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Tales of the rails

Snoose Johnson

Jim L. Rueber

Snoose Johnson came to America from the old country to make a better life for himself and his family and what better life could a young fellow find than a job shoveling black diamonds into the hungry fireboxes of Chicago Great Western locomotives between St Paul and Oelwein. After a few years Snoose was promoted to the right hand side of the cab and one night while trying to wiggle a heavy southbound freight up Nerstrand Hill Snoose ran out of sand, slipped down and stalled.

When he got back into St Paul two days later there was a note there for him to report to the Superintendents office. Snoose went up to the Superintendents office located above the yard office there in St Paul and as soon as he was inside the office the Superintendent said I have a report here that you stalled on Nerstrand the other night because you didn't have any sand and you had to double the train into Nerstrand which not only delayed your train but several other trains. What in hell were you doing on Nerstrand Hill with no sand? Snoose replies, "Slippin."

After a few more years Snoose was able to bid in one of those passenger runs between Minneapolis and Oelwein. Shortly after going into passenger service Snoose came out of Minneapolis quite late one night and Snoose thought he would show everybody that he could keep up with the other engineers in passenger service so he opened the throttle wide every chance he got on the way to Oelwein and they came into Oelwein almost on time.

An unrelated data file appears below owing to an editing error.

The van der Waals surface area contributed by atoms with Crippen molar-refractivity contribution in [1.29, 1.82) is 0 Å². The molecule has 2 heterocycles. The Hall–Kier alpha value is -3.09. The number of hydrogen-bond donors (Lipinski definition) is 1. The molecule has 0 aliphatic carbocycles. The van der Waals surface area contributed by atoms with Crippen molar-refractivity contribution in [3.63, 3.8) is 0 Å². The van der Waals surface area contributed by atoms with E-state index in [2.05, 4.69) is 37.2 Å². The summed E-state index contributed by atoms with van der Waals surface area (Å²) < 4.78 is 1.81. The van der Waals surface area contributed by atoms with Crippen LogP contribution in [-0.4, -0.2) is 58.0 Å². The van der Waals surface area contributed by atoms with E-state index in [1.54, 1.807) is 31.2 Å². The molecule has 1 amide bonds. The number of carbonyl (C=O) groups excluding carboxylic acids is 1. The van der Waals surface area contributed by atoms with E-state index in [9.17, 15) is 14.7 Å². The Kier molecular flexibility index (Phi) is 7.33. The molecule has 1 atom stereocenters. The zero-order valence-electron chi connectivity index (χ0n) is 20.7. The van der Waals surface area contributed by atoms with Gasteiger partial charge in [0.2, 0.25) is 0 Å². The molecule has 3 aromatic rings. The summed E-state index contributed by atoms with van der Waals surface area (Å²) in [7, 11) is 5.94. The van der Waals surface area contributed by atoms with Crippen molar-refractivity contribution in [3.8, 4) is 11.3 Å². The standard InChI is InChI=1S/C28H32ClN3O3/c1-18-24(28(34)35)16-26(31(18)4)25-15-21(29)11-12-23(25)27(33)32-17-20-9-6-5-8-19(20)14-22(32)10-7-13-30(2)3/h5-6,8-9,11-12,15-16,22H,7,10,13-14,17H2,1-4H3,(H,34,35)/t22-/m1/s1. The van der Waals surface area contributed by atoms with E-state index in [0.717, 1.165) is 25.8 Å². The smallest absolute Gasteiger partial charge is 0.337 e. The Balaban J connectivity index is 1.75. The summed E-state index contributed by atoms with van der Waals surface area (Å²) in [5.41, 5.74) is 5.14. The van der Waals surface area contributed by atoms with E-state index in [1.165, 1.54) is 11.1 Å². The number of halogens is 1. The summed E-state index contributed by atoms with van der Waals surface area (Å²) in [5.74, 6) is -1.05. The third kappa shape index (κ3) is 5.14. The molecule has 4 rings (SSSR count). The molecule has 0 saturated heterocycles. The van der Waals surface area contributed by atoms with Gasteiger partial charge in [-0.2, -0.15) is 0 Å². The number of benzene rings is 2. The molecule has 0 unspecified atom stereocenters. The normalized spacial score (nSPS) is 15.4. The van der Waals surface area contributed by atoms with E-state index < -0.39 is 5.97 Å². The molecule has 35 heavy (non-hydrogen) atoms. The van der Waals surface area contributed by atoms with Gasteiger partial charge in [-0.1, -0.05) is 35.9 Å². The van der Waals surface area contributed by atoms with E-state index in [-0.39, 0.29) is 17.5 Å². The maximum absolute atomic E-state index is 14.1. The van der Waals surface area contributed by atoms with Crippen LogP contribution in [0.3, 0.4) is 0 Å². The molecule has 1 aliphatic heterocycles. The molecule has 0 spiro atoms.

When Snoose got back to Minneapolis he had a note to report to the same Superintendent over at St Paul. Snoose drove over to the Superintendents office and the Superintendent said you made an awful fast run to Oelwein the other night. Don't you know when you run that fast your are going to turn the engine over and hurt a lot of passengers? Do you have anything to say about that? Snoose says "We made it."

Don Tolstead would add: One day when Snoose was leaving Taopi after waiting for a passenger train to pass, as he left the siding he "widened on her" and accelerated out of the passing track through a spring frog turnout. Don said that the noise was deafening, but, there wasn't any damage to the turnout.


Copyright 1998,99 Tom Tolstead
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